GUADALAJARA, Mexico — One decade ago, most Latin American national film industries were struggling for survival.
Now, after production levels have boomed in most territories — Argentina alone made 154 features last year — they’re battling for the keys to further growth.
A dynamic clutch of dedicated national, mini-regional and pan-Latin American film markets are aimed at boosting exports and co-productions for young, but fast-maturing local production sectors.
Mexico’s Guadalajara mart, under 2006-10 director Jorge Sanchez, built up its Film Market and Ibero-American Co-production Meeting, and imported Cannes’ Producers Network and a Guadalajara Construye rough-cut section.
This week’s Buenos Aires’ Bafici Festival boasts a prestigious works-in-progress section, a BAL co-production forum and Puentes, a Europe-Latin America meet.
Buenos Aires’ Ventana Sur, a custom-built mart for Latin American pics combining the strength of its organizers, Cannes’ Film Market and Argentina’s Incaa film institute, has taken Latin American film markets to the next level.
At least 300 buyers and 1,960 non-Latin American participants attended the second edition of Ventana Sur in December.
Variety reported 12 pic sales, indicating the international film biz was taking Latin America films seriously.
With so many new markets, the biz will have to decide on what purposes each event serves.
Unspooling March 25-31, the Guadalajara Film Market amassed deals including Urban Distribution Intl. (UDI), which pacted to co-produce “What They Called Love,” from Carlos Cesar Arbelaez, also acquiring international rights; Spain’s Latido Films, which took international on serial killer drama “The 5th Commandment,” from Rafael Lara; France’s Pyramide Intl., which presold Ismael Ferroukhi’s “Free Men” to New Era for Mexico and Central America; and Bruno Dumont’s “Hors satan” to Mexico’s Mantarraya.
Among a slew of sales announcements, FilmSharks Intl. confirmed LAP TV taking “Desierto sur,” France’s Bodega Films Karlovy Vary winner “The Mosquito Net” and China/Australia’s Binci Media Argentine hit “Just Like Me.”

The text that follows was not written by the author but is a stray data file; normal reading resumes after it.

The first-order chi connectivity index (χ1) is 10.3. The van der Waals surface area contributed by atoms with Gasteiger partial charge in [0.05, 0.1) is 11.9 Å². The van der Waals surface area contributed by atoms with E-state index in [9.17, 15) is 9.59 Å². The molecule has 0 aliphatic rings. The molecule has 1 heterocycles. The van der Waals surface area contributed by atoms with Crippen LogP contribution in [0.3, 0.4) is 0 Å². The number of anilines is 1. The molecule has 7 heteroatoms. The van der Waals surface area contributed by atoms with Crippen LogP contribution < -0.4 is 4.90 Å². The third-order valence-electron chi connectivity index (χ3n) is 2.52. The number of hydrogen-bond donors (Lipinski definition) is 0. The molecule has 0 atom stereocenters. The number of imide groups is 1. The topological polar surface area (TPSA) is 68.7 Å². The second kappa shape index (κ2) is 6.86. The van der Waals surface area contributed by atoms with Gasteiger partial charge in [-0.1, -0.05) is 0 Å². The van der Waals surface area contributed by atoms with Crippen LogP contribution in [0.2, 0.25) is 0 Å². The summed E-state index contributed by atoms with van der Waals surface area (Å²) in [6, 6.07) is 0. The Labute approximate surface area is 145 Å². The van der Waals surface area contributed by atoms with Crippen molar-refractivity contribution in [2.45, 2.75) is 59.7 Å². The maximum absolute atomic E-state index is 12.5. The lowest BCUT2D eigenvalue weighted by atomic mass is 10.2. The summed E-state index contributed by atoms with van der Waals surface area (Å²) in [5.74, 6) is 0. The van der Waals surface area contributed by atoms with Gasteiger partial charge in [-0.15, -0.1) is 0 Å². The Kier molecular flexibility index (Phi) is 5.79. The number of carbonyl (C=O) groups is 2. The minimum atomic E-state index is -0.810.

The pacts epitomize not only Guadalajara’s deal-making, but also the direction of the festival sales business at large.
Guadalajara deals were mostly in the low-six-figure range, but these days, sales companies cannot afford to leave any territory unexplored.
Guadalajara served as a beachhead. “Sales in Mexico facilitate further sales to smaller territories — Colombia, Ecuador, Venezuela and Peru — which depend on the availability of Spanish-subtitled prints in Mexico or Argentina),” says Lucero Garzon, at Pyramide Intl. “So pre-sales are very helpful right before Cannes.”
But Guadalajara’s Cannes proximity is a double-edged sword. Notably absent from its festival lineup were some of Latin America’s hottest items — the Canana-produced “Miss Bala,” and Wild Bunch-sold “El Paramo,” from Colombia’s Rhayuela — which may be holding out for placement in Cannes.
Guadalajara, though a much smaller market than Ventana Sur, is, however, much more than just a market.
Flooded by young Mexican producers, and boasting the influential Ibero-American Co-Production Meeting — energized by the presence of topnotch Latin American players RCN Films, Patagonik and Fabula — and two Cannes Producers’ Network sessions, it functions essentially as a production-networking platform.
Guadalajara and Ventana Sur look more complementary than rivalrous.
But Latin America’s mini-mart explosion doesn’t stop there. Chile’s Valdivia fest hosts the prestigious rough-cut Austra Lab. Colombia inaugurated the Bogota Audiovisual Market last July. La Paz is bowing a Bolivia Lab.
“There’s something very fresh going on in that region,” enthuses FiGa’s Sandro Fiorin.
Some people would say there’s almost too much going on now Latin America.
But, they add, it’s certainly a far better problem than the one a decade and a half ago, when there wasn’t very much happening at all.